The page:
arti_01_240x240_mar27Shonali Sabherwal is India’s only Counsellor/ Chef & Instructor in Macrobiotics. She meets your needs not just at the health counselling level, but stretches beyond that and takes it to your plate, wherein you are equipped with recipes, cooking styles, and sources on where to find products. The goal of Shonali’s company Soulfood is to use the Macrobiotic approach to diet to raise a persons wellness quotient. She is the author of the book ‘The Beauty Diet’ published by Random House in January 2012.

Her clients list include bollywood stars like Katrina Kaif, Esha Deol, Jaqueline Fernandez, Neha Dhupia, Shekhar Kapur, Kabir Bedi and Dalip Tahil apart from corporates, people with diabetes, PCOS and other health conditions.

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Simple tape measure better calculator of obesity than BMI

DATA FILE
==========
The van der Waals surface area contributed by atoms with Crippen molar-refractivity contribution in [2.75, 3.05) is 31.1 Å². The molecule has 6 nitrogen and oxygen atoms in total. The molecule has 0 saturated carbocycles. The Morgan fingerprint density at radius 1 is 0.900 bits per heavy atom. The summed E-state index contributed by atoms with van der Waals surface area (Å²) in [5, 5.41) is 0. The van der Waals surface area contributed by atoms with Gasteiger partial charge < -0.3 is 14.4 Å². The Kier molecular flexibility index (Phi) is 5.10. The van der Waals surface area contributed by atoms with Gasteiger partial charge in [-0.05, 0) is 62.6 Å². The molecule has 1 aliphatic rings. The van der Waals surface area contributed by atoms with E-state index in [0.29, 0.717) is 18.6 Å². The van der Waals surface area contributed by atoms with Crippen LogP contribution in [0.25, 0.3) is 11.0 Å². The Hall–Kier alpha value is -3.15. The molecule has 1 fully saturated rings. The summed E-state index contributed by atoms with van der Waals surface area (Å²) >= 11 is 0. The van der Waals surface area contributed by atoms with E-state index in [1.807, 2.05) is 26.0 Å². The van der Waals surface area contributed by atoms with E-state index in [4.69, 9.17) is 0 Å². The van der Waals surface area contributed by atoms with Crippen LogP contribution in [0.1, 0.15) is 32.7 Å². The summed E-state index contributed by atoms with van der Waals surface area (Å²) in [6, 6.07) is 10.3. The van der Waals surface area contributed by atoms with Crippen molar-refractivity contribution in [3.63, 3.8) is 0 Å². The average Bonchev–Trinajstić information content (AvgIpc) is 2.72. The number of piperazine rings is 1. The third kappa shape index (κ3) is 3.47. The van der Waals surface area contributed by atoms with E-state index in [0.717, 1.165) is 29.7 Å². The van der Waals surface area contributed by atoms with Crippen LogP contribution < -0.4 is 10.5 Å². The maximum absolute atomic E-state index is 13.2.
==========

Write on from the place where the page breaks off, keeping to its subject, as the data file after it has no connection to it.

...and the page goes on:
Wednesday, March 26th, 2014

crop1_240x240_25mar14Experts have revealed that a simple tape measure can help you calculate obesity better than the lengthy and often confusing current body mass index (BMI).

Dr Jude Oben, from the Obesity Action Campaign, told Sky News that measuring waist size was a more accurate assessment of someone’s fat and less “tedious” than calculating BMI.

The fat inside your abdomen is a good indicator of your metabolic risk, and a tape measure can do the measuring, he said.

Oben said that men and women should keep their waist – measured at the level of the belly-button – below 35.5 inches and 31.5 inches respectively.